Erie's Battle With Tuberculosis: How It Was Won
Dr. Katherine Law and our area's decades-long struggle against the infectious lung disease
Editor's Note: "Erie's Battle With Tuberculosis: How It Was Won" was originally published by the Jefferson Educational Society. This publication, and others, along with video presentations, are available at JESErie.org.
Because of the epidemic proportions of tuberculosis in the latter part of the 19th century, the Commonwealth of Pennsylvania gave its counties the authority to establish institutions for the care of tubercular patients. While each county would operate its facility, the state committed to paying for most of the care of indigent patients.
The latter part of the 19th century was the golden age of medical advances. Many of those pertained to communicable diseases such as tuberculosis.
Tuberculosis Poster from 1924, U.S. National Library of Medicine, via Wikimedia Commons.
In 1884, the first tuberculosis sanatorium in central Pennsylvania was established. In 1892, German scientist Dr. Robert Koch discovered the deadly tubercle bacillus, which causes tuberculosis. In 1895, German scientist Wilhelm Röntgen authored the first paper written about the use of X-rays to detect tuberculosis, and shortly thereafter, the use of X-rays became routine in the determination of TB.
Tuberculosis, however, continued to be a scourge in the U.S. and in the world as a whole. In 1904, tuberculosis in the U.S., claimed 100,000 lives annually. This was more than the mortality of diphtheria, smallpox, typhoid, and scarlet fever combined (Erie County Hospitals, 4/13/80).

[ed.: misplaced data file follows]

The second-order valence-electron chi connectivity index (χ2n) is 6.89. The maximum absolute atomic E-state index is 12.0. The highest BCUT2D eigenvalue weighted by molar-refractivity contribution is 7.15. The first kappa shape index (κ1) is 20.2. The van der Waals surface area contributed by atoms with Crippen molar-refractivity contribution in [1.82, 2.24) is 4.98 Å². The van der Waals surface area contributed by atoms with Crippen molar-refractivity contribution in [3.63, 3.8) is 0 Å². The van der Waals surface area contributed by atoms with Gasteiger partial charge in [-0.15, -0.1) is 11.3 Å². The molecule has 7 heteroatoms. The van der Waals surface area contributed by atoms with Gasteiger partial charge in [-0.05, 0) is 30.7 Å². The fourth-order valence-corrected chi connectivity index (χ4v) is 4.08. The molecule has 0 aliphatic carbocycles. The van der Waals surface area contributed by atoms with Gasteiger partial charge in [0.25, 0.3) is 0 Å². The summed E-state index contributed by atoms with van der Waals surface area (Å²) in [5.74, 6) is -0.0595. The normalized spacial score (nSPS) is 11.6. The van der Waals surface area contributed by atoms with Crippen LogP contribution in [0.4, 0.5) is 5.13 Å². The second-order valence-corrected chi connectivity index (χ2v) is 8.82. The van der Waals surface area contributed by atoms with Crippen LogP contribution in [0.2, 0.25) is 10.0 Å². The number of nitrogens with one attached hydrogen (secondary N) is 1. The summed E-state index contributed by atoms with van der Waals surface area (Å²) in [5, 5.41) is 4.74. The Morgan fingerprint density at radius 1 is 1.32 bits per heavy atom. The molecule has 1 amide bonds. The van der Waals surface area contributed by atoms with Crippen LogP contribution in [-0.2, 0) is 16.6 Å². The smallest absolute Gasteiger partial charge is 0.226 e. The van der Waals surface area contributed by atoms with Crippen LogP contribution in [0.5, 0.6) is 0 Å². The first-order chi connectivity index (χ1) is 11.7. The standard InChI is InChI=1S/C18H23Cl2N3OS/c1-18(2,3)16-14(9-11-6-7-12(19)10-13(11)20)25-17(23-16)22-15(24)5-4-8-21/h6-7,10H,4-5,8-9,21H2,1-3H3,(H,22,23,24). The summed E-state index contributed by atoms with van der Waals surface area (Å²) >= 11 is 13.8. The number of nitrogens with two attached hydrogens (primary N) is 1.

In Erie, tuberculosis became the chief concern of the local American Red Cross whose Erie members took up the fight against the spread of tuberculosis. In 1909, these energized citizens met weekly at the Reed House on Perry Square, and on May 13, 1910, they incorporated and chartered the Erie County Society for the Prevention and Treatment of Tuberculosis. The organization adopted as their symbol the Red Cross's double-barred Cross of Lorraine, which had become the symbol for the fight against tuberculosis around the world. By 1912, they had constructed a tented, fresh air camp at the Municipal Hospital, and by 1913, a 24-bed sanatorium had been established on East Gore Road.
One of the concerned residents of the city of Erie was Katherine Law. Katherine was the daughter of Stephen J. Law and Ella Kimball Law. Her Great-great-grandfather was Samuel Hays, the Burgess of Erie during the building of Oliver Hazard Perry's fleet of Ships in 1813. Katherine's mother died when she was two years old, and she was sent to Lowell, Massachusetts, where she was cared for by relatives.